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Digital Fatigue: What Marketers Need to Know

What’s in this article:

  • Given the near-universal presence of digital fatigue, here’s what marketers need to know

For the past year, we’ve interacted with most of our co-workers, clients, and even family members through screens. Consequently, most of your customers are likely experiencing “digital fatigue” — a persistent feeling of burnout and chronic stress that comes from information overload or simply being online constantly. According to a CDC survey, one in three people experienced clinical signs of anxiety since the pandemic began.

Even as lockdown conditions lift, this trend will continue to influence our customers for quite some time. One recent report on revenue leaders even found that 80% of audiences are experiencing some level of digital fatigue. Given the near-universal presence of these feelings, what do marketers need to know?

The effects won’t just disappear

The first thing to keep in mind is that just because we’ve rounded the corner when it comes to COVID-19, we’re going to be tied to screens for some time. Almost every country worldwide continues to experience new cases, and the risk of variants remains quite real.

Even setting aside coronavirus issues, the workplace is now far more digital than it was two years ago. Remote work almost doubled when the pandemic began, and managers believe 27% of the workforce will continue to be off-site after another year. More importantly, that latter number will almost certainly grow as employers become more familiar with new digital tools.

The good news is digital fatigue symptoms will lessen as customers adapt. In fact, remote work has several mental health benefits! The problem is that digital tools still cannot replace human connection and interaction. If marketers want to engage with customers in a remote world, they need to start thinking about these elements.

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Personalization and human connections are key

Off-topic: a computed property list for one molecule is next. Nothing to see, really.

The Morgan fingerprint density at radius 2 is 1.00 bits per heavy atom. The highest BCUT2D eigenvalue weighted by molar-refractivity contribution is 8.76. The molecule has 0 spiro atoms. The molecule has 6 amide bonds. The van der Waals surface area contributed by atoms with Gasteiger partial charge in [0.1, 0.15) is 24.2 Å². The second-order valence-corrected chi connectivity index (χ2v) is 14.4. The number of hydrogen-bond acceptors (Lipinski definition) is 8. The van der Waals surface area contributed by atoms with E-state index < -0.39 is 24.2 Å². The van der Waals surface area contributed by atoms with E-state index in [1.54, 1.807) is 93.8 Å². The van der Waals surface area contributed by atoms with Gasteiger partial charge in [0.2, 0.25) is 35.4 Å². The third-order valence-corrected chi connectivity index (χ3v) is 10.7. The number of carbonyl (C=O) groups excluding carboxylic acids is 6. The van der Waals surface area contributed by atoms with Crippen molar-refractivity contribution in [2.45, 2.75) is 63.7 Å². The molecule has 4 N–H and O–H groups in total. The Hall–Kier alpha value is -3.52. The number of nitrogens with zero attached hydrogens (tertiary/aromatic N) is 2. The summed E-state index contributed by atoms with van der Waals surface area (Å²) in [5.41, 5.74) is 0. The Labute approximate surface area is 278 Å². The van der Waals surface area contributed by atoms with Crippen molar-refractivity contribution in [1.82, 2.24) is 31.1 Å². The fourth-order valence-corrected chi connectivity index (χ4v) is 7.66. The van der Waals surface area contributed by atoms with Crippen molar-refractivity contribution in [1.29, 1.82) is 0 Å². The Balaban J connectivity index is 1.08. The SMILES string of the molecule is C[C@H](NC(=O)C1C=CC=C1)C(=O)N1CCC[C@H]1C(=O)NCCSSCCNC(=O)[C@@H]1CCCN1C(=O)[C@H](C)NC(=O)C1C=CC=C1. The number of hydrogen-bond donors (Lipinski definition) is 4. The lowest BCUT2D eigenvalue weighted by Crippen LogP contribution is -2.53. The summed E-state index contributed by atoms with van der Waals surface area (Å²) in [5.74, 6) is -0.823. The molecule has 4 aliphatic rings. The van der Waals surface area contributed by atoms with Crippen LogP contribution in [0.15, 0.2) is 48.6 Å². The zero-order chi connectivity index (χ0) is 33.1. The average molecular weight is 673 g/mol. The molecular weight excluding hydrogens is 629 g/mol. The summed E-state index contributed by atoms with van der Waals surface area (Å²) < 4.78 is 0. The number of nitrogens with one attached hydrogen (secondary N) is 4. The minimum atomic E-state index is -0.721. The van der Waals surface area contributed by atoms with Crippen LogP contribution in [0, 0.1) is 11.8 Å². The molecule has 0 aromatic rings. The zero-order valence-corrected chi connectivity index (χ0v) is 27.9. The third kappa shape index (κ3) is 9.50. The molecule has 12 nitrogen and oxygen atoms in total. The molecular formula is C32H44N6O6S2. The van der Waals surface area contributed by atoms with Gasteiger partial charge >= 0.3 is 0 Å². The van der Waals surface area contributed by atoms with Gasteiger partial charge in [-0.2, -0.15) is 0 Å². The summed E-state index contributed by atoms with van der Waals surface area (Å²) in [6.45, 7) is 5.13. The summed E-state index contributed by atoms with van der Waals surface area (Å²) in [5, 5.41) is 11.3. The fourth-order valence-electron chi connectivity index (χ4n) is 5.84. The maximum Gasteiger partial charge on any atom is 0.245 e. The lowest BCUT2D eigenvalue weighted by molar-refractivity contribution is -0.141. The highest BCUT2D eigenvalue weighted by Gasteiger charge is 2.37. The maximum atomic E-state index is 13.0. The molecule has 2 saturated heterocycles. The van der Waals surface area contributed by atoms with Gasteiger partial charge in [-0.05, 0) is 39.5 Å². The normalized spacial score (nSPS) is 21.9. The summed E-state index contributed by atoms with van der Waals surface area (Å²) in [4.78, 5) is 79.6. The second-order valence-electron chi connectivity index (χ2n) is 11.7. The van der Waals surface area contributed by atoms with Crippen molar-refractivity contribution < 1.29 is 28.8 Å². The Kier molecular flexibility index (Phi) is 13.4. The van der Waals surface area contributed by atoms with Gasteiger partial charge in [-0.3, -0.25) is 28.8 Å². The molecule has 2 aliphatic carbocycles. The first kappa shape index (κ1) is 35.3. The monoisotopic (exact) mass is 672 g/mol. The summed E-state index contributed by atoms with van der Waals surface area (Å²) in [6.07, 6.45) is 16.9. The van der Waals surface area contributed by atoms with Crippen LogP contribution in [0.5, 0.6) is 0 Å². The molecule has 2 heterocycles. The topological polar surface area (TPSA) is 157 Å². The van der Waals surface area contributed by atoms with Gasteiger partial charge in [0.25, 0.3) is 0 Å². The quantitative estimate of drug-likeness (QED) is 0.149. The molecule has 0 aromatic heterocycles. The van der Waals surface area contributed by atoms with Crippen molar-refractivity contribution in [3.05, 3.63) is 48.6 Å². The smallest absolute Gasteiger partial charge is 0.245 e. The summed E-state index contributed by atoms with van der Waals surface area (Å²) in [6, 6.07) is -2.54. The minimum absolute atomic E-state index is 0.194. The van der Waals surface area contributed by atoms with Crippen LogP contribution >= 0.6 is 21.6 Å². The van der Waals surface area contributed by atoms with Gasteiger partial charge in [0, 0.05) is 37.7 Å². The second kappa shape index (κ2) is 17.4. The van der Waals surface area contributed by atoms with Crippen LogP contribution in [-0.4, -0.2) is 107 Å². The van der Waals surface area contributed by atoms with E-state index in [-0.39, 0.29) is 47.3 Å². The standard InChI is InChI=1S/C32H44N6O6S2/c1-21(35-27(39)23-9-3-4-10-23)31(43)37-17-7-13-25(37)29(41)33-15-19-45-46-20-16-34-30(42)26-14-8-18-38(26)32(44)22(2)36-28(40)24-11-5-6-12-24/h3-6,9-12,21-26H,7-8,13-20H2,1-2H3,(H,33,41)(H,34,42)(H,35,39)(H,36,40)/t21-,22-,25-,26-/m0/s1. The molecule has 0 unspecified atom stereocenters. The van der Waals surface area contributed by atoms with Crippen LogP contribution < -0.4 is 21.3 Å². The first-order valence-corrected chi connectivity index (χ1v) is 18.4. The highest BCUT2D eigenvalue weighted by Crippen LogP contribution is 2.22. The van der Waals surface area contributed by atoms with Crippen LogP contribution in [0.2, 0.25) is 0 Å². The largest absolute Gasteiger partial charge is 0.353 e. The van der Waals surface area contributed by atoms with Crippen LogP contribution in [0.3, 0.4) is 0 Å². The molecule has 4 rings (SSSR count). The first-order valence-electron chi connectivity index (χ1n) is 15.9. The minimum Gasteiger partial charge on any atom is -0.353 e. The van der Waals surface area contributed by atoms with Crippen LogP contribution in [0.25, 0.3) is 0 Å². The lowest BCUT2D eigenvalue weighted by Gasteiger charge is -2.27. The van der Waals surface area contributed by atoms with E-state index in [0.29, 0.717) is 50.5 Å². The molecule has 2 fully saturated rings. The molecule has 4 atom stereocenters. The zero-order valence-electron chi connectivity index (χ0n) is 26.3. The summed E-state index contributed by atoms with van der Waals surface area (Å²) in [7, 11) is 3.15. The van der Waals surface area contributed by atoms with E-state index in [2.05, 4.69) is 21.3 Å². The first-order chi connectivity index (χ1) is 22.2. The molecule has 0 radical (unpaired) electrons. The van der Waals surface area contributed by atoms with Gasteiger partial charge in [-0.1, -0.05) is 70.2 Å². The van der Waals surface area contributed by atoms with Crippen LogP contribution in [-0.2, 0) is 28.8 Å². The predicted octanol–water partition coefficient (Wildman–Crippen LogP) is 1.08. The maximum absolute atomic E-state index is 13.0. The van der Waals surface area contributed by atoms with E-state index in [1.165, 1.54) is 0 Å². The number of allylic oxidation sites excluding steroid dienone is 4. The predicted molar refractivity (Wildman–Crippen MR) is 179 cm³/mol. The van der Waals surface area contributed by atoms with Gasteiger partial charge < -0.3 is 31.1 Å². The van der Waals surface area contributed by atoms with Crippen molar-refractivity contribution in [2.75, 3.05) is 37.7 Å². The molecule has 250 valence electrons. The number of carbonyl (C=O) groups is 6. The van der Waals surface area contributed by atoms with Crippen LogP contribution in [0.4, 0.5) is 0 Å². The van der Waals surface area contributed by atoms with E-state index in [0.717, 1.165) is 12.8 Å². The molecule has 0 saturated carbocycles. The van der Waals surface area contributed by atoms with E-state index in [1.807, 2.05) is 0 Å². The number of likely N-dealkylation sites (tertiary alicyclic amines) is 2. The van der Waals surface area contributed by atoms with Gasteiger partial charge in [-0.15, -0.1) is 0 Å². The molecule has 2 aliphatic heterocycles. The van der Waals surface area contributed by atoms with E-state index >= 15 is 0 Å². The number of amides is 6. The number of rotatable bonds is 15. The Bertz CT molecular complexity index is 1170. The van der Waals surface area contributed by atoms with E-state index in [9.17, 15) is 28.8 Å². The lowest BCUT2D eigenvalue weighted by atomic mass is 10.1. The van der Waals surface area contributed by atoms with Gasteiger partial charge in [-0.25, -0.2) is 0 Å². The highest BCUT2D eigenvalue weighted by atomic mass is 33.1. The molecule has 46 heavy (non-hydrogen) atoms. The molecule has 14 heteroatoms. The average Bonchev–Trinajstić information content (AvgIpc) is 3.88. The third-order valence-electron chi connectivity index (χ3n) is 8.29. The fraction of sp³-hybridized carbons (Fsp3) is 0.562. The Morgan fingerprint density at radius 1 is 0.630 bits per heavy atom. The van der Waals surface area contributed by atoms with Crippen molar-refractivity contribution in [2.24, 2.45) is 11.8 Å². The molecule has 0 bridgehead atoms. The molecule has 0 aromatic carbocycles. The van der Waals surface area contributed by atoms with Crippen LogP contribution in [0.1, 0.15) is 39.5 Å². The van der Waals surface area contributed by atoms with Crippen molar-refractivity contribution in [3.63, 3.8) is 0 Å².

Human connection is one of the best solutions to address digital fatigue, which one can accomplish in a variety of ways. Perhaps the most straightforward option is to emphasize tangible items or experiences, even if they have to be communicated digitally — cooking classes or deliverable gifts being excellent examples.

That being said, marketers will need to keep a few key strategies in mind:

  • Personalization is critical: Forging connections with customers means treating them as individuals, not just a blanket demographic. Be sure to personalize communications with them and make offers that reflect their interests. Of course, this will be easier if you …
  • Actively listen to customers: Communication and engagement is a two-way street. Marketers need to pay attention to customer needs if they want to connect in any meaningful way.
  • Adapting will take time: As people become more familiar with digital communication tools, we will also become more aware of their flaws. For example, 92% of survey respondents believe that webinars need to be more interactive.

Digital marketing has come a long way since the pandemic began, but it must go further if we want to counteract fatigue. As always, prioritizing meaningful connections and relationships is the best solution — and it may help customers feel a little better about their lives as well.

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